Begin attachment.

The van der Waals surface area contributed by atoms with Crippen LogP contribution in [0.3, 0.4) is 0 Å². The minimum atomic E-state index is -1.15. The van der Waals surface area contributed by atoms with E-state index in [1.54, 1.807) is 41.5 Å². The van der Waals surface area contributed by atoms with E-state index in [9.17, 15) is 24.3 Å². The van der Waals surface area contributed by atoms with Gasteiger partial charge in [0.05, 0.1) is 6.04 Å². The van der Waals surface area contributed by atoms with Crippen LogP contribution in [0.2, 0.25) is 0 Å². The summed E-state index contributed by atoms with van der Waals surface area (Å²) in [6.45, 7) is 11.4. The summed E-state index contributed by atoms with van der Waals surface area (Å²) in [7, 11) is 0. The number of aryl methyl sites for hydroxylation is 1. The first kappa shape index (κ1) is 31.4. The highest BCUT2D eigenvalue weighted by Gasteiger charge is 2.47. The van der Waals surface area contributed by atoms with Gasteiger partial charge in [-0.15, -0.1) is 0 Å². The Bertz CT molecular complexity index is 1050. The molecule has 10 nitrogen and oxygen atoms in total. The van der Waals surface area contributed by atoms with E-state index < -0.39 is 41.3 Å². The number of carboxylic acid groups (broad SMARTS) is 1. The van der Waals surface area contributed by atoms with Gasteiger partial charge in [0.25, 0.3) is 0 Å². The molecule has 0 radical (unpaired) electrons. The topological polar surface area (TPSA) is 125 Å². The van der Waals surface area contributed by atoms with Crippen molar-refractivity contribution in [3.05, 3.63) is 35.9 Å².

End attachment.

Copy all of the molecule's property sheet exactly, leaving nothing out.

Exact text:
The van der Waals surface area contributed by atoms with Crippen LogP contribution in [0.3, 0.4) is 0 Å². The minimum atomic E-state index is -1.15. The van der Waals surface area contributed by atoms with E-state index in [1.54, 1.807) is 41.5 Å². The van der Waals surface area contributed by atoms with E-state index in [9.17, 15) is 24.3 Å². The van der Waals surface area contributed by atoms with Gasteiger partial charge in [0.05, 0.1) is 6.04 Å². The van der Waals surface area contributed by atoms with Crippen LogP contribution in [0.2, 0.25) is 0 Å². The summed E-state index contributed by atoms with van der Waals surface area (Å²) in [6.45, 7) is 11.4. The summed E-state index contributed by atoms with van der Waals surface area (Å²) in [7, 11) is 0. The number of aryl methyl sites for hydroxylation is 1. The first kappa shape index (κ1) is 31.4. The highest BCUT2D eigenvalue weighted by Gasteiger charge is 2.47. The van der Waals surface area contributed by atoms with Gasteiger partial charge in [-0.15, -0.1) is 0 Å². The Bertz CT molecular complexity index is 1050. The molecule has 10 nitrogen and oxygen atoms in total. The van der Waals surface area contributed by atoms with E-state index < -0.39 is 41.3 Å². The number of carboxylic acid groups (broad SMARTS) is 1. The van der Waals surface area contributed by atoms with Gasteiger partial charge in [0.25, 0.3) is 0 Å². The molecule has 0 radical (unpaired) electrons. The topological polar surface area (TPSA) is 125 Å². The van der Waals surface area contributed by atoms with Crippen molar-refractivity contribution in [3.05, 3.63) is 35.9 Å².